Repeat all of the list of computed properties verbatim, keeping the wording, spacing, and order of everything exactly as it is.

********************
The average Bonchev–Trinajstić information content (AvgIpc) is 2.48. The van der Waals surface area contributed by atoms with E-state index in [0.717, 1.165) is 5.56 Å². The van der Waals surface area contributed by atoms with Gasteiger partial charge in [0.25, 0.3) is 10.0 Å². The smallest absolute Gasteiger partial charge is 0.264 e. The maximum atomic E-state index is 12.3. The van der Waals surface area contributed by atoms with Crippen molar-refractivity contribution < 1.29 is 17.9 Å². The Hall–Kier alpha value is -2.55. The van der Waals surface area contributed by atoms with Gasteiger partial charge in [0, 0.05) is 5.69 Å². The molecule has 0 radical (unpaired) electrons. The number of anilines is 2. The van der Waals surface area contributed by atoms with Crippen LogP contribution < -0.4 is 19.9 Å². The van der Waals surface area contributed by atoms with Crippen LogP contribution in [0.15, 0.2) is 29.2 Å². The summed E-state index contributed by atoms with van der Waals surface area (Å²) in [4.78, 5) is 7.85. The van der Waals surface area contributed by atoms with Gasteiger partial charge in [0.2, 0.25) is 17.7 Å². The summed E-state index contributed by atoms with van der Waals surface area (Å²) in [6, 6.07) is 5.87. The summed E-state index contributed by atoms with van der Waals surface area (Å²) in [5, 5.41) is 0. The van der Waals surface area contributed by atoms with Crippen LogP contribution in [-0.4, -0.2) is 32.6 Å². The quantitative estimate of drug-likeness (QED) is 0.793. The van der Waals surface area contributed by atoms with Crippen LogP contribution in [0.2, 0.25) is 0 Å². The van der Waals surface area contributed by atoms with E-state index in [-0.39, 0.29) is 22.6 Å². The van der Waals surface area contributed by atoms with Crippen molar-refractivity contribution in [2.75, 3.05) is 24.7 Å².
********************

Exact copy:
The average Bonchev–Trinajstić information content (AvgIpc) is 2.48. The van der Waals surface area contributed by atoms with E-state index in [0.717, 1.165) is 5.56 Å². The van der Waals surface area contributed by atoms with Gasteiger partial charge in [0.25, 0.3) is 10.0 Å². The smallest absolute Gasteiger partial charge is 0.264 e. The maximum atomic E-state index is 12.3. The van der Waals surface area contributed by atoms with Crippen molar-refractivity contribution < 1.29 is 17.9 Å². The Hall–Kier alpha value is -2.55. The van der Waals surface area contributed by atoms with Gasteiger partial charge in [0, 0.05) is 5.69 Å². The molecule has 0 radical (unpaired) electrons. The number of anilines is 2. The van der Waals surface area contributed by atoms with Crippen LogP contribution < -0.4 is 19.9 Å². The van der Waals surface area contributed by atoms with Crippen LogP contribution in [0.15, 0.2) is 29.2 Å². The summed E-state index contributed by atoms with van der Waals surface area (Å²) in [4.78, 5) is 7.85. The van der Waals surface area contributed by atoms with Gasteiger partial charge in [0.2, 0.25) is 17.7 Å². The summed E-state index contributed by atoms with van der Waals surface area (Å²) in [6, 6.07) is 5.87. The summed E-state index contributed by atoms with van der Waals surface area (Å²) in [5, 5.41) is 0. The van der Waals surface area contributed by atoms with Crippen LogP contribution in [-0.4, -0.2) is 32.6 Å². The quantitative estimate of drug-likeness (QED) is 0.793. The van der Waals surface area contributed by atoms with Crippen LogP contribution in [0.2, 0.25) is 0 Å². The van der Waals surface area contributed by atoms with E-state index in [-0.39, 0.29) is 22.6 Å². The van der Waals surface area contributed by atoms with Crippen molar-refractivity contribution in [2.75, 3.05) is 24.7 Å².